Currently there are close to 400 boys taking part in physical education classes at the college and eleven staff involved in teaching them.
In 2017 the Davies Sports Centre, which is the home of the Physical Education Department, has seen a wide range of activities occurring within its walls. These include curriculum-based classes, sports practices, matches, events, prize giving, chapel services, the school production, tournaments and house meetings. The constant use of the gym during lunch for informal games of touch, basketball and football also add considerably to the time which it is utilised by the boys.
This diverse use of the Davies Sports Centre is pleasing to see as it ties in closely with the fundamental aims of physical education as a subject. These aims are broadly that students should learn a variety of physical and social skills, develop positive attitudes and values, be able to express themselves and be able to maintain personal physical well-being. All of this is done through using movement as the basis or medium for learning.
Through our varied units from Year 7 to 13 we provide each student with the knowledge and skills to ensure that they can incorporate physical activity into their daily lives and maintain lifelong physical well-being as a result.
Our junior physical education programme from Year 7 to 10 has a very practical focus with as much physical activity undertaken as possible. Units are based around a variety of team and individual sports, fitness activities and movement activities such as parkour and gymnastics.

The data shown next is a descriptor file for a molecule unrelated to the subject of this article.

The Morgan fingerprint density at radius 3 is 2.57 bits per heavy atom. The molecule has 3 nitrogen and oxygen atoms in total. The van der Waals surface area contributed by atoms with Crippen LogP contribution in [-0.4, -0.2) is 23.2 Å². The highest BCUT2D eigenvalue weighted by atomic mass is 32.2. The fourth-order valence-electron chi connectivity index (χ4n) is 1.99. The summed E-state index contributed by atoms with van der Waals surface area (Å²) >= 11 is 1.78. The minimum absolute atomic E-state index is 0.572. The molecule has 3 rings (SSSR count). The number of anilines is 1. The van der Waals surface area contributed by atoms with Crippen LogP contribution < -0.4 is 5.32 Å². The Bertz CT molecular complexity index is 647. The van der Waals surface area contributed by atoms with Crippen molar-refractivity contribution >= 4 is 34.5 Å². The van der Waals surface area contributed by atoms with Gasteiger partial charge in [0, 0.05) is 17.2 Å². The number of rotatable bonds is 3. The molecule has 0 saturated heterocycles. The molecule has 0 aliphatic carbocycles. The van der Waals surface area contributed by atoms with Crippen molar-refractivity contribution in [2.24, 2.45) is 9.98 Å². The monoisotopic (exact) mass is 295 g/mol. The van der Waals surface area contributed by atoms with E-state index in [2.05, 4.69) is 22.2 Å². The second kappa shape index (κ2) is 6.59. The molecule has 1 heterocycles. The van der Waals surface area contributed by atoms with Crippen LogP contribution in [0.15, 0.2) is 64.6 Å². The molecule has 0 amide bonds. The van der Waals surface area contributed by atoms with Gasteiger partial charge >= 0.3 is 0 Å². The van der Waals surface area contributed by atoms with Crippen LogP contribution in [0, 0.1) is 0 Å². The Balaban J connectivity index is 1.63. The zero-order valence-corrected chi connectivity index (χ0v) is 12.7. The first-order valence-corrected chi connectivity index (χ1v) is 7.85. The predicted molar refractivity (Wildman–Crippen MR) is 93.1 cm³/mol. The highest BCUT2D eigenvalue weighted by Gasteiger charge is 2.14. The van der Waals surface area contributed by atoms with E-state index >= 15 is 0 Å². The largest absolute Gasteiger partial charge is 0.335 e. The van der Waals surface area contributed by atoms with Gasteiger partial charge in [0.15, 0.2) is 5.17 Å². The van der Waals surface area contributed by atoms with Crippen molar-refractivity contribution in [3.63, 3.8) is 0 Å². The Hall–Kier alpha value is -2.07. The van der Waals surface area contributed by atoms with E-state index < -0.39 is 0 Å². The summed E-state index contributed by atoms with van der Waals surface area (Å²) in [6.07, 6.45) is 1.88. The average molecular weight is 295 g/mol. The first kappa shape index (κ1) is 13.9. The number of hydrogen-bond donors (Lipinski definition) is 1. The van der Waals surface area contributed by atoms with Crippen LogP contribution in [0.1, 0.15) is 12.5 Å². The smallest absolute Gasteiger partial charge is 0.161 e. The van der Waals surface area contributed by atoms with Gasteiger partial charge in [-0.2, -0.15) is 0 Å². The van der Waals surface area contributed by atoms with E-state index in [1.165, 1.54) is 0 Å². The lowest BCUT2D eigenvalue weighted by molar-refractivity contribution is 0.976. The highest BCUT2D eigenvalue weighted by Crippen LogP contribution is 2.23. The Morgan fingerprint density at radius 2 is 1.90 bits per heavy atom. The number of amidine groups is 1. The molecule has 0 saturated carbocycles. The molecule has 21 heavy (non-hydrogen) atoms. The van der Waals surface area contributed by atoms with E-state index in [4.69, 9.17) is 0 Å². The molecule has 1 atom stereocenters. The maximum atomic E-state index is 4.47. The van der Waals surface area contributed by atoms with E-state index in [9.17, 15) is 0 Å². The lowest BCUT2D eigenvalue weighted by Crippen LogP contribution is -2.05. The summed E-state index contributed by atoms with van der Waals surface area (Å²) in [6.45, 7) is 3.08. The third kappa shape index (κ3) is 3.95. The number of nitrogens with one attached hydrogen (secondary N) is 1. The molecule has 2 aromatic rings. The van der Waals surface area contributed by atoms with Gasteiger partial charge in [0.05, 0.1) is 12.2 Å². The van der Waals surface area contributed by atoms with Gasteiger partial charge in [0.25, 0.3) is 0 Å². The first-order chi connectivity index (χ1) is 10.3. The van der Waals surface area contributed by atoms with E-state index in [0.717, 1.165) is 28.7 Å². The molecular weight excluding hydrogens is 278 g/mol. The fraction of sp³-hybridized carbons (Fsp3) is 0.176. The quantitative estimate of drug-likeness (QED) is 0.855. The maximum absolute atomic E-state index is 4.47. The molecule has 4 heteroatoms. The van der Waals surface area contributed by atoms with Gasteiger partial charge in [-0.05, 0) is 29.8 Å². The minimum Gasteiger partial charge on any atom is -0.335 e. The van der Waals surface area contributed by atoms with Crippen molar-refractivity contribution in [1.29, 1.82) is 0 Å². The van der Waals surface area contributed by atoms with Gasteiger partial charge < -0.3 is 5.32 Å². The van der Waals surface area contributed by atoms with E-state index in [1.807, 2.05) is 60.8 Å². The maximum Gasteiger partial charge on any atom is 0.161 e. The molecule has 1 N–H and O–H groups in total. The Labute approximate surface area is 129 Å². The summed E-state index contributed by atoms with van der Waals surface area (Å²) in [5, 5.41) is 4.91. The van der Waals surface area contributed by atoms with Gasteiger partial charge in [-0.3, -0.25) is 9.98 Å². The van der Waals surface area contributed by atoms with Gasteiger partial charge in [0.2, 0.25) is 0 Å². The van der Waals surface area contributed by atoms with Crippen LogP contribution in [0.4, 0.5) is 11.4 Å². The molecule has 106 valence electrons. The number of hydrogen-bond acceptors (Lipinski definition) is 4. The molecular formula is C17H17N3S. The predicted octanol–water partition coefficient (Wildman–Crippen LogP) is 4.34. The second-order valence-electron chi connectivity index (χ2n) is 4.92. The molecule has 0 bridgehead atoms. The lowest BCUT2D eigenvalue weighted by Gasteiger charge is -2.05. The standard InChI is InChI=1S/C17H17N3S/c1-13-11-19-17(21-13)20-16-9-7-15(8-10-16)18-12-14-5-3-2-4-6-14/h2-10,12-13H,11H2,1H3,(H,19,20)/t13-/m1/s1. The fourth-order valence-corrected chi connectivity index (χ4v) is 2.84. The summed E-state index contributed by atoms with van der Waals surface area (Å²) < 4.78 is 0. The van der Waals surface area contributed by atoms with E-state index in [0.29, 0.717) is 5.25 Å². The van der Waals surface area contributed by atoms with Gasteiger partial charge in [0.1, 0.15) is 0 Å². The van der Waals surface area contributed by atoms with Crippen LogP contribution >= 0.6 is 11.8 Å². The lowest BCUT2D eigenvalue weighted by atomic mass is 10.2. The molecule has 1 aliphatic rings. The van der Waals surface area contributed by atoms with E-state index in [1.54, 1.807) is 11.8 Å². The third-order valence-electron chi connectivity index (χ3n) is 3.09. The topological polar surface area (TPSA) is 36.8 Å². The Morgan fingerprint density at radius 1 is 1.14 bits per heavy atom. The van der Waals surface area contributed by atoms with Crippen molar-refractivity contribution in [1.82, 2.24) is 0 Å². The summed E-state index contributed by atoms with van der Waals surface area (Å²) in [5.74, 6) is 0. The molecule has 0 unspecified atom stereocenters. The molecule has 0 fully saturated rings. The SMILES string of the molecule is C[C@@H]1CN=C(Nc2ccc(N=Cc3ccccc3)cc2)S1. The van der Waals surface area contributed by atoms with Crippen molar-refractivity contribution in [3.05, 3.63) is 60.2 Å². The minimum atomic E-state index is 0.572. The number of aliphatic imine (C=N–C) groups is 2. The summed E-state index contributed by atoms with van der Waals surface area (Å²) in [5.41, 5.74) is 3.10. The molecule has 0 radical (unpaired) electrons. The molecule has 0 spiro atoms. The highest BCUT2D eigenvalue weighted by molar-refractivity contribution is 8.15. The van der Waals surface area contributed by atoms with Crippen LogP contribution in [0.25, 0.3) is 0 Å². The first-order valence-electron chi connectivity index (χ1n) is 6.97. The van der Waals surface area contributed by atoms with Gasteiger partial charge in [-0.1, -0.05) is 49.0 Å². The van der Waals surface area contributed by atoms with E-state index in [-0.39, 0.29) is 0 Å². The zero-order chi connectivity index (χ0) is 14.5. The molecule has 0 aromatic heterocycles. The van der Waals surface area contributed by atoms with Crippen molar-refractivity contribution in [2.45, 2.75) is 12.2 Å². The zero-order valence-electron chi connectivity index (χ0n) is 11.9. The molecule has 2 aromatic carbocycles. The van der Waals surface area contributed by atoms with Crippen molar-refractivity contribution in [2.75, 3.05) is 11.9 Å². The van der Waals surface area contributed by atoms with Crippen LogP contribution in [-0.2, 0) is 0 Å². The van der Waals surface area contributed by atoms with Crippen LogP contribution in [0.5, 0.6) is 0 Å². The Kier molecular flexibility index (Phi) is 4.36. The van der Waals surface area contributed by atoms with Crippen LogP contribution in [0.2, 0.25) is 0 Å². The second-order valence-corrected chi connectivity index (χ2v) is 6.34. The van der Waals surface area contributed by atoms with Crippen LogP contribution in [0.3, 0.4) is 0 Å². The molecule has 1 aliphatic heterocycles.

Upon moving into the senior school our physical education classes add to the practical skills a range of theory based topics which include exercise physiology, motor learning, anatomy, biomechanics, sports psychology and sociology. We also incorporate a wide range of outdoor education opportunities. These include mountain biking, orienteering, skiing, snow boarding, rock climbing, snow caving, cross-country skiing and mountain running.
With concerns around increasing rates of both obesity and mental illness in New Zealand there is an ongoing need for reinforcing healthful behaviours. Physical education has been shown to be beneficial in both these areas and many others. We hope that the skills and knowledge gained through participating in physical education at school continue to be developed when boys leave McGlashan. I have found one of the greatest rewards of teaching physical education at McGlashan has been seeing old boys of the school continue to be physically active; whether this is competing at international level, running the Dunedin half marathon, playing social touch or coaching a junior hockey team. I hope that McGlashan students will not only be able to enhance their own well-being but will be able to encourage and motivate those around them as well.
During the course of 2017 the Physical Education Department has benefitted from the experience and skills of a fantastic group of teachers. The students are privileged to be taught be such a passionate, supportive and knowledgeable team.
I hope that students, staff and your families all find some time to relax over the summer (active relaxing of course!).